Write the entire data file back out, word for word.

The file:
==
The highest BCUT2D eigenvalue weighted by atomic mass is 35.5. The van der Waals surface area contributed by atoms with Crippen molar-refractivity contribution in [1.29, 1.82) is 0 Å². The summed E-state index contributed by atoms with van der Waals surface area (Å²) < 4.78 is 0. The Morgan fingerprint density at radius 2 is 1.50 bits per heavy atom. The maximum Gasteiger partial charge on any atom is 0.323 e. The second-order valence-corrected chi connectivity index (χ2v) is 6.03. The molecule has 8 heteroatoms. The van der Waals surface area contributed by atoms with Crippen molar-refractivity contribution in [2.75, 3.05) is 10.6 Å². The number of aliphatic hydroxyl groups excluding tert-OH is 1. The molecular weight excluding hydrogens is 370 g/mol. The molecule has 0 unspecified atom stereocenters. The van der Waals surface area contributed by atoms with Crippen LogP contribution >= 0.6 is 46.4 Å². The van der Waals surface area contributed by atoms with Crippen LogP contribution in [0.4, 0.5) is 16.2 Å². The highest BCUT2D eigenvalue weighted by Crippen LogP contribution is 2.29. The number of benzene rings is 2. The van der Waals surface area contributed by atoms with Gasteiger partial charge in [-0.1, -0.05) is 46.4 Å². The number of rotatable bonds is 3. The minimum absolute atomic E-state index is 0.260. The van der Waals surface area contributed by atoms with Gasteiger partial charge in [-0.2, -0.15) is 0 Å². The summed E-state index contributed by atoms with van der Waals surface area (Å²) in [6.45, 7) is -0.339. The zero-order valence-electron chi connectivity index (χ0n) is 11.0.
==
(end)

The highest BCUT2D eigenvalue weighted by atomic mass is 35.5. The van der Waals surface area contributed by atoms with Crippen molar-refractivity contribution in [1.29, 1.82) is 0 Å². The summed E-state index contributed by atoms with van der Waals surface area (Å²) < 4.78 is 0. The Morgan fingerprint density at radius 2 is 1.50 bits per heavy atom. The maximum Gasteiger partial charge on any atom is 0.323 e. The second-order valence-corrected chi connectivity index (χ2v) is 6.03. The molecule has 8 heteroatoms. The van der Waals surface area contributed by atoms with Crippen molar-refractivity contribution in [2.75, 3.05) is 10.6 Å². The number of aliphatic hydroxyl groups excluding tert-OH is 1. The molecular weight excluding hydrogens is 370 g/mol. The molecule has 0 unspecified atom stereocenters. The van der Waals surface area contributed by atoms with Crippen LogP contribution >= 0.6 is 46.4 Å². The van der Waals surface area contributed by atoms with Crippen LogP contribution in [0.4, 0.5) is 16.2 Å². The highest BCUT2D eigenvalue weighted by Crippen LogP contribution is 2.29. The number of benzene rings is 2. The van der Waals surface area contributed by atoms with Gasteiger partial charge in [-0.1, -0.05) is 46.4 Å². The number of rotatable bonds is 3. The minimum absolute atomic E-state index is 0.260. The van der Waals surface area contributed by atoms with Gasteiger partial charge in [-0.2, -0.15) is 0 Å². The summed E-state index contributed by atoms with van der Waals surface area (Å²) in [6.45, 7) is -0.339. The zero-order valence-electron chi connectivity index (χ0n) is 11.0.